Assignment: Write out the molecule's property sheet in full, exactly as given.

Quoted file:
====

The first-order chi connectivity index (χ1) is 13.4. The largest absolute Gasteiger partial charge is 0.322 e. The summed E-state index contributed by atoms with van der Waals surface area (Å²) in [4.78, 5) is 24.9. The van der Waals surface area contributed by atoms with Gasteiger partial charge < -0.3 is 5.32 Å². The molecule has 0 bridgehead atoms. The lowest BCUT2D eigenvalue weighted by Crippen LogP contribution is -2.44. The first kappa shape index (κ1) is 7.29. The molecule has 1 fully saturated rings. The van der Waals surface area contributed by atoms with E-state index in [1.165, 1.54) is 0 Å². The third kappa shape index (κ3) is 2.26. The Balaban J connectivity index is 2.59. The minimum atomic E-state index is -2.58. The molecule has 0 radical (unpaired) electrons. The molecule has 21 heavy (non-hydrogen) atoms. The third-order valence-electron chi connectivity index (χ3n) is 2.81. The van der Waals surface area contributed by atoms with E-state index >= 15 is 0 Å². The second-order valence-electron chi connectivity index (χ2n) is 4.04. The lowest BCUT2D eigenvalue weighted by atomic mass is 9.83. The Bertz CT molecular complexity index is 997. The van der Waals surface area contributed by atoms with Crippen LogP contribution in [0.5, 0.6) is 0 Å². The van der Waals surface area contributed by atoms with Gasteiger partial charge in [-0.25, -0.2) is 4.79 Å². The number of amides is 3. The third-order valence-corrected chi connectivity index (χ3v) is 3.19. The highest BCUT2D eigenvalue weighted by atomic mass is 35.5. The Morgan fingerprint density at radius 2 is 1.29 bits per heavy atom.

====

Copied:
The first-order chi connectivity index (χ1) is 13.4. The largest absolute Gasteiger partial charge is 0.322 e. The summed E-state index contributed by atoms with van der Waals surface area (Å²) in [4.78, 5) is 24.9. The van der Waals surface area contributed by atoms with Gasteiger partial charge < -0.3 is 5.32 Å². The molecule has 0 bridgehead atoms. The lowest BCUT2D eigenvalue weighted by Crippen LogP contribution is -2.44. The first kappa shape index (κ1) is 7.29. The molecule has 1 fully saturated rings. The van der Waals surface area contributed by atoms with E-state index in [1.165, 1.54) is 0 Å². The third kappa shape index (κ3) is 2.26. The Balaban J connectivity index is 2.59. The minimum atomic E-state index is -2.58. The molecule has 0 radical (unpaired) electrons. The molecule has 21 heavy (non-hydrogen) atoms. The third-order valence-electron chi connectivity index (χ3n) is 2.81. The van der Waals surface area contributed by atoms with E-state index >= 15 is 0 Å². The second-order valence-electron chi connectivity index (χ2n) is 4.04. The lowest BCUT2D eigenvalue weighted by atomic mass is 9.83. The Bertz CT molecular complexity index is 997. The van der Waals surface area contributed by atoms with Crippen LogP contribution in [0.5, 0.6) is 0 Å². The van der Waals surface area contributed by atoms with Gasteiger partial charge in [-0.25, -0.2) is 4.79 Å². The number of amides is 3. The third-order valence-corrected chi connectivity index (χ3v) is 3.19. The highest BCUT2D eigenvalue weighted by atomic mass is 35.5. The Morgan fingerprint density at radius 2 is 1.29 bits per heavy atom.